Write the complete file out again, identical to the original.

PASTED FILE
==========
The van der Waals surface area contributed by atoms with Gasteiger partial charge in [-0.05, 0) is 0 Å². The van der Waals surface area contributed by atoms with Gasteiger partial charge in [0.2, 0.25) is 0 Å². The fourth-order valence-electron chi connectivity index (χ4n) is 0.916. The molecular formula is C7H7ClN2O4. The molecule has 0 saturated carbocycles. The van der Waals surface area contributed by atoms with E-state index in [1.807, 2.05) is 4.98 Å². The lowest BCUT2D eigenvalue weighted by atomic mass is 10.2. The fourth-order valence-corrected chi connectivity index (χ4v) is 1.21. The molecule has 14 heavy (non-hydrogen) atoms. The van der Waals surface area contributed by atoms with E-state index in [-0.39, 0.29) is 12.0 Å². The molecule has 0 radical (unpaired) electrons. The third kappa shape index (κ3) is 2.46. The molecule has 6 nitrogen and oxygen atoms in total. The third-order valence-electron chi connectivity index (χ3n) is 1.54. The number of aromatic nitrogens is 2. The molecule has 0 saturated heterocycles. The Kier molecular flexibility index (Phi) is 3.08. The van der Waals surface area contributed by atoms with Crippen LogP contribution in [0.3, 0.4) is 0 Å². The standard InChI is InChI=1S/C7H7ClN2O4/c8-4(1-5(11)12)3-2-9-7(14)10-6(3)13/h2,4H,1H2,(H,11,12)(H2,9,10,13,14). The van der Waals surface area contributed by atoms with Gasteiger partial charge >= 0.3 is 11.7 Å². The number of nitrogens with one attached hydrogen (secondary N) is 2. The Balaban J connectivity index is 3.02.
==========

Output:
The van der Waals surface area contributed by atoms with Gasteiger partial charge in [-0.05, 0) is 0 Å². The van der Waals surface area contributed by atoms with Gasteiger partial charge in [0.2, 0.25) is 0 Å². The fourth-order valence-electron chi connectivity index (χ4n) is 0.916. The molecular formula is C7H7ClN2O4. The molecule has 0 saturated carbocycles. The van der Waals surface area contributed by atoms with E-state index in [1.807, 2.05) is 4.98 Å². The lowest BCUT2D eigenvalue weighted by atomic mass is 10.2. The fourth-order valence-corrected chi connectivity index (χ4v) is 1.21. The molecule has 14 heavy (non-hydrogen) atoms. The van der Waals surface area contributed by atoms with E-state index in [-0.39, 0.29) is 12.0 Å². The molecule has 0 radical (unpaired) electrons. The third kappa shape index (κ3) is 2.46. The molecule has 6 nitrogen and oxygen atoms in total. The third-order valence-electron chi connectivity index (χ3n) is 1.54. The number of aromatic nitrogens is 2. The molecule has 0 saturated heterocycles. The Kier molecular flexibility index (Phi) is 3.08. The van der Waals surface area contributed by atoms with Crippen LogP contribution in [0.3, 0.4) is 0 Å². The standard InChI is InChI=1S/C7H7ClN2O4/c8-4(1-5(11)12)3-2-9-7(14)10-6(3)13/h2,4H,1H2,(H,11,12)(H2,9,10,13,14). The van der Waals surface area contributed by atoms with Gasteiger partial charge >= 0.3 is 11.7 Å². The number of nitrogens with one attached hydrogen (secondary N) is 2. The Balaban J connectivity index is 3.02.